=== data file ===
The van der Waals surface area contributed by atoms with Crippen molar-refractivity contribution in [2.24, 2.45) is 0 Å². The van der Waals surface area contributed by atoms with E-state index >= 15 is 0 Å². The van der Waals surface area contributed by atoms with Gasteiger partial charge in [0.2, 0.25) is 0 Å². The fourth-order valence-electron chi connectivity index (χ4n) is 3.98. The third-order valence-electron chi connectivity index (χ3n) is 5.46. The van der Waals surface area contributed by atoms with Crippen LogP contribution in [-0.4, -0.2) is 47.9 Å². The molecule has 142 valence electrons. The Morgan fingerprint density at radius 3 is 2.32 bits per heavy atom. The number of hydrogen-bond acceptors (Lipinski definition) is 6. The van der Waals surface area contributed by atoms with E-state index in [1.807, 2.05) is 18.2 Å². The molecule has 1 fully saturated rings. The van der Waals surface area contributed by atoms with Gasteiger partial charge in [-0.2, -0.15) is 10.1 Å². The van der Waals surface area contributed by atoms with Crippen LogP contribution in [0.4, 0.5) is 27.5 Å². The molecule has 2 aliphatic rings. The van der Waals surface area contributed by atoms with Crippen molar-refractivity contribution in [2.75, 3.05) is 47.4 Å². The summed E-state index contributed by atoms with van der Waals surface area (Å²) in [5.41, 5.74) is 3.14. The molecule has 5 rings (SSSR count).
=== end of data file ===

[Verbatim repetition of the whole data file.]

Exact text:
The van der Waals surface area contributed by atoms with Crippen molar-refractivity contribution in [2.24, 2.45) is 0 Å². The van der Waals surface area contributed by atoms with E-state index >= 15 is 0 Å². The van der Waals surface area contributed by atoms with Gasteiger partial charge in [0.2, 0.25) is 0 Å². The fourth-order valence-electron chi connectivity index (χ4n) is 3.98. The third-order valence-electron chi connectivity index (χ3n) is 5.46. The van der Waals surface area contributed by atoms with Crippen LogP contribution in [-0.4, -0.2) is 47.9 Å². The molecule has 142 valence electrons. The Morgan fingerprint density at radius 3 is 2.32 bits per heavy atom. The number of hydrogen-bond acceptors (Lipinski definition) is 6. The van der Waals surface area contributed by atoms with E-state index in [1.807, 2.05) is 18.2 Å². The molecule has 1 fully saturated rings. The van der Waals surface area contributed by atoms with Gasteiger partial charge in [-0.2, -0.15) is 10.1 Å². The van der Waals surface area contributed by atoms with Crippen LogP contribution in [0.4, 0.5) is 27.5 Å². The molecule has 2 aliphatic rings. The van der Waals surface area contributed by atoms with Crippen molar-refractivity contribution in [2.75, 3.05) is 47.4 Å². The summed E-state index contributed by atoms with van der Waals surface area (Å²) in [5.41, 5.74) is 3.14. The molecule has 5 rings (SSSR count).